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3 States Plan to Sue Over New Tax Law. Here's Why They Might Lose.

Connecticut, New York and New Jersey say that GOP tax policies unduly punish their populations. Some doubt whether their claims would stand up in court.

Andrew Cuomo1
New York Gov. Andrew Cuomo and two other governors say the new federal tax plan unfairly punishes certain states.
(AP/Hans Pennink)
Governors from three Northeast states have announced plans to sue the federal government for discriminating against their taxing structure. But tax experts say their legal justification for doing so seems dubious at best.

The heads of state of Connecticut, New Jersey and New York have announced plans to file a joint lawsuit claiming that the federal government's new cap on deductions for state and local taxes, put in place by the Republican tax overhaul plan signed into law last month, is unjust because it targets wealthier states. Although no legal strategy has been announced, statements made by New York Gov. Andrew Cuomo suggest the lawsuit could use the U.S. Constitution’s equal protection clause and the 10th Amendment protecting states’ rights.

But that argument -- that the law is unconstitutional because it affects different states in unequal ways -- is a weak one, says Tax Foundation expert Jared Walczak.

Practically everything Washington does impacts states unevenly. For example, Florida and other states with higher retiree populations get more federal Medicare and Social Security dollars that other places. Meanwhile, the alternative minimum tax, which is designed to keep wealthy taxpayers from using loopholes to avoid paying taxes, targets a lot of residents in places like California, Connecticut and New York.

“And no one has suggested that the alternative minimum tax is unconstitutional,” Walczak says. “[Cuomo’s statements represent] a very novel argument and not one that is usually credited to the equal protection clause.”

Capping the state and local tax deduction to $10,000 was one of the ways Congress tried to offset the cost of lowering federal income tax rates under tax reform. The cap, combined with new limits on the mortgage interest deduction, is expected to generate an additional $668 billion over the next 10 years, according to the Joint Committee on Taxation. Although Republican and Democratic lawmakers in states with higher taxes fought unsuccessfully against the cap, the policies were generally seen as disproportionately impacting more liberal-leaning states.

“It has nothing to do with sound policy,” New Jersey Gov. Phil Murphy said while announcing the impending lawsuit. “It is clear: It is punishment.”

But Congress has nipped and tucked the state and local tax deduction before.

When the federal income tax was first instated in 1913, all state and local taxes not directly tied to a benefit were deductible against federal taxable income. Then in 1964, Congress limited deductions to property, income, sales and motor fuel taxes. Fourteen years later, motor fuel taxes were eliminated from qualifying. And in 1986’s tax reform, sales taxes were eliminated from deductibility -- a move that disproportionately impacted taxpayers in states with no income tax. In 2005, Congress reinstated the sales tax deduction but only allowed taxpayers to deduct either income taxes or sales taxes (not both).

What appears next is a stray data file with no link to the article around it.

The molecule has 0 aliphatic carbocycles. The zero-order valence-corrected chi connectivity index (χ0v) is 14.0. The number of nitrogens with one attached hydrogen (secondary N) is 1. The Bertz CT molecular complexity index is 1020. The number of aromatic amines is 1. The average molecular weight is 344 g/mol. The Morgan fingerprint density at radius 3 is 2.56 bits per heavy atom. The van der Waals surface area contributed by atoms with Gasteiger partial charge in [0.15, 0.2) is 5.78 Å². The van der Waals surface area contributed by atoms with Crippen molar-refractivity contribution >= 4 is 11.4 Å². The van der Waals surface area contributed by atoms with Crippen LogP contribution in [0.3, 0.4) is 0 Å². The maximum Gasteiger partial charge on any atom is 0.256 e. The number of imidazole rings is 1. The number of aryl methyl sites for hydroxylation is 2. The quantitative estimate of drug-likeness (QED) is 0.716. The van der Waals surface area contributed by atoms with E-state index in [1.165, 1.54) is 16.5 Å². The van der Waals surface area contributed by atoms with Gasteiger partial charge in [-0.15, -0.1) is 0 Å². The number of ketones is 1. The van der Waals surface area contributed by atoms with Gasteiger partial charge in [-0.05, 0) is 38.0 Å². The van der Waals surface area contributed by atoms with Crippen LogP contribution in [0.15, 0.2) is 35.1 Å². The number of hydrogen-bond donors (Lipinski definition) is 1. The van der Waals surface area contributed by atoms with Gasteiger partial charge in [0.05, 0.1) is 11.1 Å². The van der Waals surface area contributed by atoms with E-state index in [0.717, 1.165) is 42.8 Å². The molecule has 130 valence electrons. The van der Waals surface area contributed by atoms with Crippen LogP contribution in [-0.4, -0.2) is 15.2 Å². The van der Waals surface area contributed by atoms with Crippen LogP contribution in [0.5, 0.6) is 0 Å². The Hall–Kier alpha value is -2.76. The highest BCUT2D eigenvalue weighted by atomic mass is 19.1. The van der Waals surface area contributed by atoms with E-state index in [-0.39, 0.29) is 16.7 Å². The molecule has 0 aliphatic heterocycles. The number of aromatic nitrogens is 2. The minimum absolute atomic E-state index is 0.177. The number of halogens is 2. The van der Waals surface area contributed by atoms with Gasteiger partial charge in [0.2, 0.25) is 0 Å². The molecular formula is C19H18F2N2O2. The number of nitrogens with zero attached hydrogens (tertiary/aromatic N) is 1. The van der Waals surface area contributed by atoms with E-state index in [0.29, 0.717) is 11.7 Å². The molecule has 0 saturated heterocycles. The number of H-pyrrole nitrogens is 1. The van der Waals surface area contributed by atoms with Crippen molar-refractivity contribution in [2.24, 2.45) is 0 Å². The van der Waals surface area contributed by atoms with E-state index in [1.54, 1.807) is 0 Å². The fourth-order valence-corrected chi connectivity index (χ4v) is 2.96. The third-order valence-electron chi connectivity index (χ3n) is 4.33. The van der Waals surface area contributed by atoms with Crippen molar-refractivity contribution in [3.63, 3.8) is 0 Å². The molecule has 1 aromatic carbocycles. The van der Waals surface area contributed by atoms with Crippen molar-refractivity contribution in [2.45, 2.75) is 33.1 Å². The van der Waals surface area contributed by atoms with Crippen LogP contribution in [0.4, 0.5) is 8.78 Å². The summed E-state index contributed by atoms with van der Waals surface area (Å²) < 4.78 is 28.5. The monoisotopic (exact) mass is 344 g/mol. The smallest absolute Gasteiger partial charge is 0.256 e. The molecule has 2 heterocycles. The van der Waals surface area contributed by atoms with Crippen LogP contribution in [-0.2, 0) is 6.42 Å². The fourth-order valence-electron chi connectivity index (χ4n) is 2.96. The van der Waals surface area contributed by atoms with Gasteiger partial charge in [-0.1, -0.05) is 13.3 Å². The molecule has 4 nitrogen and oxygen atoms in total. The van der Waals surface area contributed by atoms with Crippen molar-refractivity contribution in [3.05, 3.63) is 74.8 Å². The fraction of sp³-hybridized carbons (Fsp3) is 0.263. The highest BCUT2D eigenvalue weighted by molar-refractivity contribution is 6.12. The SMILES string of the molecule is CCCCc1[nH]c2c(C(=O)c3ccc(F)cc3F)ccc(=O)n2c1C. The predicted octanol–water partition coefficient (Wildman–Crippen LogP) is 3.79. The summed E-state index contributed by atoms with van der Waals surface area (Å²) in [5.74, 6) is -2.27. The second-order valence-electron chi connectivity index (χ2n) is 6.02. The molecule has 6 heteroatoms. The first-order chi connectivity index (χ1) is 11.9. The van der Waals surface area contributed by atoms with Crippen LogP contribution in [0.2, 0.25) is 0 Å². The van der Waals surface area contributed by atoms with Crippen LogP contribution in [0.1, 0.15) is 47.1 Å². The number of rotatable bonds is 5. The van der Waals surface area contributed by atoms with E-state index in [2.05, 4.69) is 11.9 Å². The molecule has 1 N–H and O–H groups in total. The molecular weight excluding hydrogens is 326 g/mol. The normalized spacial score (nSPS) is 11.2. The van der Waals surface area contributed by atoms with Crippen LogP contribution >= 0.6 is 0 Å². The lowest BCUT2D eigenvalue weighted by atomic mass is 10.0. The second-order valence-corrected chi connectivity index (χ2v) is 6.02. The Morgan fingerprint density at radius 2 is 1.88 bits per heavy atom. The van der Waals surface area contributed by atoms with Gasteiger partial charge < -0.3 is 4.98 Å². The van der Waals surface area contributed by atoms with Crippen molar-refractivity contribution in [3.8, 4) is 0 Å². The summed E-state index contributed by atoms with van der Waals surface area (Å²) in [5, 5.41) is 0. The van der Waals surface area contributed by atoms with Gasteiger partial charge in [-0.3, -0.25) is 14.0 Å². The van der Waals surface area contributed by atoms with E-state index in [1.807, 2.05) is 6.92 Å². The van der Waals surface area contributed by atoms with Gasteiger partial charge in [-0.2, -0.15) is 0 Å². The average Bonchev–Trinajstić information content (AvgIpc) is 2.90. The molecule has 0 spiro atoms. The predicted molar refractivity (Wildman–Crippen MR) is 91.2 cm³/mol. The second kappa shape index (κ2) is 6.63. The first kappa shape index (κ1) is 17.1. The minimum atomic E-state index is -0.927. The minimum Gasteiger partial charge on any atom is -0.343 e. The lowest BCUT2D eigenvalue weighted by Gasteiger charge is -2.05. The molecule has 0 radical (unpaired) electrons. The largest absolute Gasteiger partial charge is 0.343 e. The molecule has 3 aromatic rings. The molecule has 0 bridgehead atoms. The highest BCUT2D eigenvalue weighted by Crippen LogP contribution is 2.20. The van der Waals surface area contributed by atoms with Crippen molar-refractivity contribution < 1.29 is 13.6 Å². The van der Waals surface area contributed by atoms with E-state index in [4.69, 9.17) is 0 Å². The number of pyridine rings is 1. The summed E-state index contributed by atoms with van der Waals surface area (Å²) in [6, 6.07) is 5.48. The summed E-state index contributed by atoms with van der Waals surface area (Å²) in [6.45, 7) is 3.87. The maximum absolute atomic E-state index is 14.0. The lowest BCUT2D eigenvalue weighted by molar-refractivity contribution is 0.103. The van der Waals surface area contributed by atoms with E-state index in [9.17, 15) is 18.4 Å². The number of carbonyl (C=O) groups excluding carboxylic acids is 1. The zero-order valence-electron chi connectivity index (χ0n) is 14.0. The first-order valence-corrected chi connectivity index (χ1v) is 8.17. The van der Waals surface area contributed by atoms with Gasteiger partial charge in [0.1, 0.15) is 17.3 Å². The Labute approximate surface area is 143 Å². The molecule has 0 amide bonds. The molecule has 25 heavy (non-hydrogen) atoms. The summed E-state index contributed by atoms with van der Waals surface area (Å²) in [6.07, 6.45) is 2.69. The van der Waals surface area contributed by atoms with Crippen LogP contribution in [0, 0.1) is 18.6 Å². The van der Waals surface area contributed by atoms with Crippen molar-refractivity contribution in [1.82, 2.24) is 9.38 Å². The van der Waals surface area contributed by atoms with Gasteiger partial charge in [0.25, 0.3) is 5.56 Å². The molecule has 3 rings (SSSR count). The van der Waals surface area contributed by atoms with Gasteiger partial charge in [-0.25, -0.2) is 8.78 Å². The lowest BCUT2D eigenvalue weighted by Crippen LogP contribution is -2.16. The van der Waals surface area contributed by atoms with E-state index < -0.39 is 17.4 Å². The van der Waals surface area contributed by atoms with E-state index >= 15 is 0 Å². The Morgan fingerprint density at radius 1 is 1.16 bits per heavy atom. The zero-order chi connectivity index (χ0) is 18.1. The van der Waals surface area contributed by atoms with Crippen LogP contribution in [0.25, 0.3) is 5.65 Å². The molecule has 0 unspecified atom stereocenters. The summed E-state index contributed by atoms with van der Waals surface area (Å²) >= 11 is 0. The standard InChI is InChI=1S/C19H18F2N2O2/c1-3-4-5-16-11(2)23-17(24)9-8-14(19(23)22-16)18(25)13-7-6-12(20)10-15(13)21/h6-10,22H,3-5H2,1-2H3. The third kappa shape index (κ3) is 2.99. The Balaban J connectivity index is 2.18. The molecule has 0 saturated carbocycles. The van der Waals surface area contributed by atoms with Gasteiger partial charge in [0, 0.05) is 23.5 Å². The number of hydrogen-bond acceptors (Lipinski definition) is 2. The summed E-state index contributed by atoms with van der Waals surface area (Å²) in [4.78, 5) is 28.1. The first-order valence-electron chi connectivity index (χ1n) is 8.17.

“So, over the years, Congress has apparently felt like they could narrow the deductibility,” says Thomas Gais, director of the Rockefeller Institute of Government. “I’d assume they imagine they can get rid of the whole thing if they wanted to.”

Where the states might have a more credible argument, Gais says, is in Cuomo’s statement that the new federal tax law destroyed a century-old tax structure between the federal government and the states.

“The feds and the states share responsibility,” says Gais. “[States] need to be able to raise money, especially when there are healthcare proposals that would limit Medicaid expenditures and probably other budget cuts coming at the federal level.”

Indeed, no one is disputing the fact that capping how much taxpayers can deduct in state and local taxes from their federally taxable income makes it harder for high-tax states to raise taxes in the future. But Walczak and Gais both said they doubt that amounts to a 10th Amendment violation of a state’s right to govern itself. They note that if anything was going to crowd out states’ ability to raise taxes, it would have been during the 1950s and '60s, when the federal top marginal income tax rate was 91 percent.

In fact, Walczak says, high-tax states’ uproar over capping the deduction is in conflict with the argument often heard within those states that tax rates play a minor role in businesses’ and individuals location decisions.

“New Yorkers may favor a larger government and if they want to pay for it, that’s a New York decision,” Walczak says. “So maybe what we’re hearing is that New Yorkers aren’t as willing to subsidize that as leaders have been saying.”

Liz Farmer is a former GOVERNING fiscal policy writer.
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